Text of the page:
The email leaves out what percentage (%) of the rich guyâs total yearly income he is paying towards taxes though, as compared to the rest.
I have a question; does the entire 12% of the population in the destitute class get everything free? And with that said, are they drinking the same beer as the rest of us, or even the upper 1%. I think the upper 1% is drinking something a little bit different than those 4 guys or actually 1.2 guys on the bottom.
If you look at unemployment rates, it would be something like 0.5 people not able to contribute to paying for the beer. If I keep defending the super poor point, I might start sounding like Mother TeresaâŚ
Letâs look at the middle. While researching, I was a little annoyed to find myself not as well off as I might think. Most people I know think that the tax cuts for the rich include them. The upper middle class is described as white collar with graduate degrees, middle and upper management, with \$100,000 income. The lower middle class is the bachelor degrees white collars and specialty trade college or high school educated making up to \$75k. The Lower classes of the working class and working poor, key word âworkingâ, are those in the blue collar world, repetitive manufacturing positions or service industry making \$20k to \$40k (hell that even sounds like the teachers of our children). The underclass, or the destitute, of coarse make something around 0 to I think \$12k (that makes up some 37 million people â lazy bastards â all of them)âŚ.I guess I am lower middle class after all.
The upper class, comprising of 3 million folks out of 304 Million, make \$350,000 per year or more. Most of them are executives of companies, inheritance winners, or specialty rich (sports, entertainment etc.) I would like to see what percentage of those people started out in the lower or upper middle class and worked hard and smart to get to the upper class. I fear that the number isnât too high and the odds might be stacked against meâŚbut I will dream and I will try. But if I do make it there, I doubt I will be complaining about paying 30 something percent of my earnings to the government. I think right now it is less than that.
I think that most societies of the past worked well with having a happy middle and not too big of a poor class. Once you get too much descent with the masses (301 million people compared to the 3 million that the below email is scared of), you can have chaos and rebellion.
Would all 3 million of the super rich leave us and go to other foreign countries to spend their money? Is this really a good analogy to use? Some may say that most of the 3 million wouldnât be where they are without the spending and working power of the middle class (you and me). The beer/bar analogy is making it sound otherwiseâŚâIf it wasnât for the rich, I guess there wouldnât be an America.â I thought if it wasnât for the great middle class there wouldnât be an AmericaâŚthat is what built this country, right.
Letâs not confuse a rich person with corporations, even though they are considered the same under the law in regards to rights. Corporations move their money overseas, not people.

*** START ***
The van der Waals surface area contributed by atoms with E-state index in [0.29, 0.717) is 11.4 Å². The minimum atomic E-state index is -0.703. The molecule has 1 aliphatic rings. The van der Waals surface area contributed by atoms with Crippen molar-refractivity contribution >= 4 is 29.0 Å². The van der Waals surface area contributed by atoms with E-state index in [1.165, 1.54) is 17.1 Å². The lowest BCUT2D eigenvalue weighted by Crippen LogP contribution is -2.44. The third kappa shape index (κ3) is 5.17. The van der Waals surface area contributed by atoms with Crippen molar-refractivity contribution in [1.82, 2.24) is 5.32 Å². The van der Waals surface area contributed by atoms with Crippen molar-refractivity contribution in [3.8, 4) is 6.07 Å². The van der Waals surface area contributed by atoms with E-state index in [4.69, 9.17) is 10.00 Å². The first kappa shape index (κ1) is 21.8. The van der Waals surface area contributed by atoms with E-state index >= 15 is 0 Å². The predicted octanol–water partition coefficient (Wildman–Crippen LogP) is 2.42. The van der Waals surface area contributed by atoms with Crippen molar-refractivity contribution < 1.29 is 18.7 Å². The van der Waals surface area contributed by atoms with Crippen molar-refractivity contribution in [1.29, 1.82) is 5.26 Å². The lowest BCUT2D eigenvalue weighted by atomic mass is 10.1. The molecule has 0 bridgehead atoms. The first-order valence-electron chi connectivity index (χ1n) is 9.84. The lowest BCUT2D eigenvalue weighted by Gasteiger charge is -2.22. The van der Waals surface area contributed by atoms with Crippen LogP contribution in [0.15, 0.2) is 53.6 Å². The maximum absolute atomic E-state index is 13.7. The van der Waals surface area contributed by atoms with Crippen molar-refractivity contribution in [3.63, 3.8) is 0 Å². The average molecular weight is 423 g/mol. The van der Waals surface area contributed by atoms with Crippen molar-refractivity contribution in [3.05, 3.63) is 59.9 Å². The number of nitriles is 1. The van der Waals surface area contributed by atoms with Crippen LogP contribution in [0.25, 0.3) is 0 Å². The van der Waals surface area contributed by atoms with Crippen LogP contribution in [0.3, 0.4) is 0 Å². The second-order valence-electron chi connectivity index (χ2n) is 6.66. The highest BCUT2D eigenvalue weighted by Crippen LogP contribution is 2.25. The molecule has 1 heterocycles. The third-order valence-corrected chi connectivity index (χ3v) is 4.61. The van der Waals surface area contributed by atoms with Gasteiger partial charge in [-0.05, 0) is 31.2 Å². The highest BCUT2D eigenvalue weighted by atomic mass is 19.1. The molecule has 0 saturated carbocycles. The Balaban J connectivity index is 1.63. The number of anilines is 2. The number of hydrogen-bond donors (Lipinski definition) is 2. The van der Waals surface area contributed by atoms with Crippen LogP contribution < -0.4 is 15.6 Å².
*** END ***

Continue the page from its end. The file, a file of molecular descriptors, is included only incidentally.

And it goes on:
So, is the tax analogy correct or is it actually paying the correct picture? Were the numbers used describing reality? Do you and I pay the same percentage of our yearly wage the same as those fortunate enough to have so much wealth?
If you were so filthy rich, would you mind paying for a poor manâs beer? Are other countryâs better at treating their rich, or do they just have too many poor people and not enough middle class to support the prospect of becoming rich? I would think that more baseball stars would live over-seas. Why hasnât Bill Gates moved toâŚâinsert countryâs name who tax their rich less than the USâ.
Darn those politicians trying to give those lower middle class people less burden. They must know there are 182 million people in the low mid to working classes who vote.
Finally, a word from the great Lady of Liberty herself, “Give me your tired, your poor, Your huddled masses yearning to breathe free, The wretched refuse of your teeming shore. Send these, the homeless, tempest-tost to me, I lift my lamp beside the golden door” -from “The New Colossus” by Emma Lazarus (on pedestal of statue).

My ten cents or sixteen.

17. Steven Cook says:

The most important detail left out of the story is that the 10 man ( the wealthiest one) owns the bar.

18. Brooks says:

Steven Cook, you seem to have missed the analogy. The 10th man doesn’t own the bar… The bar is the government charging the taxes.

• humanity says:

i don’t think he did

It’s amazing to me that guys like Average American, rhbee and others have this attitude that the rich got rich on the backs of the poor. A lot of people got rich HELPING the poor. Ever hear of Wal-Mart? Sure, it’s popular to bash Wal-Mart for it’s low wages and poor to non-existent health insurance, but remember, they manage to provide decent products at very low prices. The poor now have access to products that they would have otherwise had to go without. Plus, Wal-Mart pays what the market demands for retail jobs. Wal-Mart hasn’t chained any of its employees to their jobs. If the greeter at Wal-Mart doesn’t like his minimum wage job and lack of health insurance, he should seek employment elsewhere. If that’s the best he can do, due to the many mistakes he’s made in life (dropped out of school, criminal history, drug history, etc.) then that’s his problem, not Wal-Mart’s. What happened to reason and responsibility in America?